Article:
Ohio draft laws seek to define private and police drone use

Police drone law

A pair of draft bills introduced to Ohio’s legislature outlines restrictions for drone flights by both private individuals and police forces in what, if passed, would be the state’s first laws regulating operation beyond Federal Aviation Administration (FAA) guidelines.

The initiative follows several attempts by Ohio lawmakers in recent years to set legal boundaries for private and police drone operation, all of which have foundered after failing to obtain bipartisan support. The new House Bills 485 and 486 were introduced by a Republican state senator backed by three party peers, and is considered to have a fair shot at passage. Through them, supporters hope to usher Ohio in to the group of nine states that have similar UAV laws on the books.

HB485 reportedly seeks to go beyond the basic FAA guidelines of drone flights by private pilots by placing what might be termed “don’t be a jerk” restrictions on operation. It would prohibit use of UAVs “in a careless or reckless manner that endangers any person or property, or with willful or wanton disregard for the rights or safety of others” – the penalty for doing so being a maximum six-month jail sentence and $500 fine. 

It reiterates FAA bans on acts like interfering with first responder interventions ­– up to 180 days in prison $1,000 fine for those who do. It also creates an add-on violation for using a drone to film, or even “loiter” around courthouses, prisons, military installations, hospital ambulance bays, or any other critical facility “in furtherance of any criminal offense.” 

The bill also allows for local governments to set their own rules on private drone flights above parks and other public properties. In general, then, the proposed restrictions largely represent an officialization of good sense UAV operation.

Draft law HS486, by contrast, is somewhat farther-reaching in setting what some opponents may consider excessive limits on drone flights by police in Ohio.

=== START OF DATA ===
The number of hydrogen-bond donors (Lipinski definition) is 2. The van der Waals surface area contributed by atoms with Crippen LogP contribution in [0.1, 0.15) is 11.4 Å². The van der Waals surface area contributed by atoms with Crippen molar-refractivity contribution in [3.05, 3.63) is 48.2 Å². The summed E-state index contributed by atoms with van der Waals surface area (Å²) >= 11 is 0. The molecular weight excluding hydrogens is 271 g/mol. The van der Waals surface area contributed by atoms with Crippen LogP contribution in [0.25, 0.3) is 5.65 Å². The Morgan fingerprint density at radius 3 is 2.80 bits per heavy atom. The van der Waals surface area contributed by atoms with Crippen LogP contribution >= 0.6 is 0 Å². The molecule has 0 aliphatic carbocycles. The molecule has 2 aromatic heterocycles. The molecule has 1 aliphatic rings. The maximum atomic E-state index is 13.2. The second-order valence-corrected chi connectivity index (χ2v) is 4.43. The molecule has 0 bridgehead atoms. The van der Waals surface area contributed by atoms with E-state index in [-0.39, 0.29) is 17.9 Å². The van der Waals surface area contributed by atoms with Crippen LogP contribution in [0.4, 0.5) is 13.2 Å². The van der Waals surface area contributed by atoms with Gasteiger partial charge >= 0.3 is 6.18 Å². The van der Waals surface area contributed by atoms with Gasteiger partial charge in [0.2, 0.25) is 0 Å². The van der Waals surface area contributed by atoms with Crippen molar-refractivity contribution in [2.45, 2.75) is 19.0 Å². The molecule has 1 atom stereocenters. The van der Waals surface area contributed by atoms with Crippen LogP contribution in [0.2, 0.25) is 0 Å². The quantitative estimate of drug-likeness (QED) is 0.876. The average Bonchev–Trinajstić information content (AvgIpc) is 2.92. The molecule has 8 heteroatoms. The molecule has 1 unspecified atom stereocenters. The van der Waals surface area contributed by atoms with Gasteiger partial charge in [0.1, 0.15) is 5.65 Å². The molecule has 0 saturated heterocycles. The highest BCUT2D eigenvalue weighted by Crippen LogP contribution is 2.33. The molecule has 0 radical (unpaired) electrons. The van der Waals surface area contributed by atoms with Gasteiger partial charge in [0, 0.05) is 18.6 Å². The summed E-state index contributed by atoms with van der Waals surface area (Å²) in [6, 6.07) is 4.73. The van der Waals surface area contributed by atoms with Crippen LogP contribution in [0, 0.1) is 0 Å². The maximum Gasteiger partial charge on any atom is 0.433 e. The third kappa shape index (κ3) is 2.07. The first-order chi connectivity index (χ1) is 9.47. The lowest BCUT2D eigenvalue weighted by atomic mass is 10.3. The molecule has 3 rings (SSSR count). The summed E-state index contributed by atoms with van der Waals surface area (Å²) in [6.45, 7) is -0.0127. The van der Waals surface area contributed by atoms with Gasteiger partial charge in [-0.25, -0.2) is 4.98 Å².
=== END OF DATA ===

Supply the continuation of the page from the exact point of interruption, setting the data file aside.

For starters, nothing recorded by law enforcement craft would be admissible in court unless it was obtained under a previously issued warrant. To obtain those, police would need to detail the evidence they expect the UAV to collect, how and when that data is to be recorded, and how long it will be stored.

As a legal reinforcement to that last detail, the bill prohibits police to keep drone-captured information for more than 90 days unless it is deemed relevant to a trial underway, or likely to be evidence a crime committed. 

Exceptions to warrant-required deployment include response to people in imminent danger of injury or death, or in surveying areas struck by weather-provoked disasters or other calamities. The draft law would also allow police to free to fly customs and immigration-control missions within 25 miles of the Canadian border.

All information detailing the use of police drones in surveillance must be kept on record for at least five years, under the bill, with any use to monitor demonstrations or people otherwise “lawfully exercising their constitutional rights” banned.

The Ohio innovation comes amid rising concerns among privacy activists about the proliferation of drone deployment by police forces across the US, and potential violations to individual rights routine aerial surveillance might pose.

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